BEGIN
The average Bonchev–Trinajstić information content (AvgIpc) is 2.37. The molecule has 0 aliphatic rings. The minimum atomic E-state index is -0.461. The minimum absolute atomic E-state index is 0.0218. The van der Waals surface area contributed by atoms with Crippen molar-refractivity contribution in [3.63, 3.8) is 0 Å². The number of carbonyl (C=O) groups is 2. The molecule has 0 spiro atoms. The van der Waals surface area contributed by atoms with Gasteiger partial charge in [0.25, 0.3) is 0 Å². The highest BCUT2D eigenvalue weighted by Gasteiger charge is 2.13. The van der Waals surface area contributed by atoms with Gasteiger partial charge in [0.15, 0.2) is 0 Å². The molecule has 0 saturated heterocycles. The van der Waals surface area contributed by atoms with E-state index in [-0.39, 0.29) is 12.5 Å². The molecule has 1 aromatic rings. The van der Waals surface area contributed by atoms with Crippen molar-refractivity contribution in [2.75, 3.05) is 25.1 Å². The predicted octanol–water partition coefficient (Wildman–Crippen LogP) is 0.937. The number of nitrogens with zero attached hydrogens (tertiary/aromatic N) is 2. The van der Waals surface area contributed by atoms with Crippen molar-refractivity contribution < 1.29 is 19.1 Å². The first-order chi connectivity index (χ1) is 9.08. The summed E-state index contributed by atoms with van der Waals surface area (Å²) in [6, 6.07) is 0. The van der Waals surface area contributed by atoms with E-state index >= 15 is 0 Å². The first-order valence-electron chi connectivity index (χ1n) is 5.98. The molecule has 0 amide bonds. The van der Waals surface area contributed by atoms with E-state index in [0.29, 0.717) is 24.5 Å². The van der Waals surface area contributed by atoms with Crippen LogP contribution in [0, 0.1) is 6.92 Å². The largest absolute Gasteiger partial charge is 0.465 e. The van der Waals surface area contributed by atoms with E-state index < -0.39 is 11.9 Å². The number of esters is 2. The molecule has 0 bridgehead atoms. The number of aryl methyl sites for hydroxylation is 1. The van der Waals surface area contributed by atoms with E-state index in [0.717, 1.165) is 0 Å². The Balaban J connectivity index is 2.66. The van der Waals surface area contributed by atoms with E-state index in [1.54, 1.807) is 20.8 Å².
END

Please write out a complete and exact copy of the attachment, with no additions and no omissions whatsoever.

The average Bonchev–Trinajstić information content (AvgIpc) is 2.37. The molecule has 0 aliphatic rings. The minimum atomic E-state index is -0.461. The minimum absolute atomic E-state index is 0.0218. The van der Waals surface area contributed by atoms with Crippen molar-refractivity contribution in [3.63, 3.8) is 0 Å². The number of carbonyl (C=O) groups is 2. The molecule has 0 spiro atoms. The van der Waals surface area contributed by atoms with Gasteiger partial charge in [0.25, 0.3) is 0 Å². The highest BCUT2D eigenvalue weighted by Gasteiger charge is 2.13. The van der Waals surface area contributed by atoms with Gasteiger partial charge in [0.15, 0.2) is 0 Å². The molecule has 0 saturated heterocycles. The van der Waals surface area contributed by atoms with E-state index in [-0.39, 0.29) is 12.5 Å². The molecule has 1 aromatic rings. The van der Waals surface area contributed by atoms with Crippen molar-refractivity contribution in [2.75, 3.05) is 25.1 Å². The predicted octanol–water partition coefficient (Wildman–Crippen LogP) is 0.937. The number of nitrogens with zero attached hydrogens (tertiary/aromatic N) is 2. The van der Waals surface area contributed by atoms with Crippen molar-refractivity contribution < 1.29 is 19.1 Å². The first-order chi connectivity index (χ1) is 9.08. The summed E-state index contributed by atoms with van der Waals surface area (Å²) in [6, 6.07) is 0. The van der Waals surface area contributed by atoms with E-state index >= 15 is 0 Å². The first-order valence-electron chi connectivity index (χ1n) is 5.98. The molecule has 0 amide bonds. The van der Waals surface area contributed by atoms with E-state index in [0.29, 0.717) is 24.5 Å². The van der Waals surface area contributed by atoms with Crippen LogP contribution in [0, 0.1) is 6.92 Å². The largest absolute Gasteiger partial charge is 0.465 e. The van der Waals surface area contributed by atoms with E-state index < -0.39 is 11.9 Å². The number of esters is 2. The molecule has 0 bridgehead atoms. The number of aryl methyl sites for hydroxylation is 1. The van der Waals surface area contributed by atoms with E-state index in [0.717, 1.165) is 0 Å². The Balaban J connectivity index is 2.66. The van der Waals surface area contributed by atoms with E-state index in [1.54, 1.807) is 20.8 Å².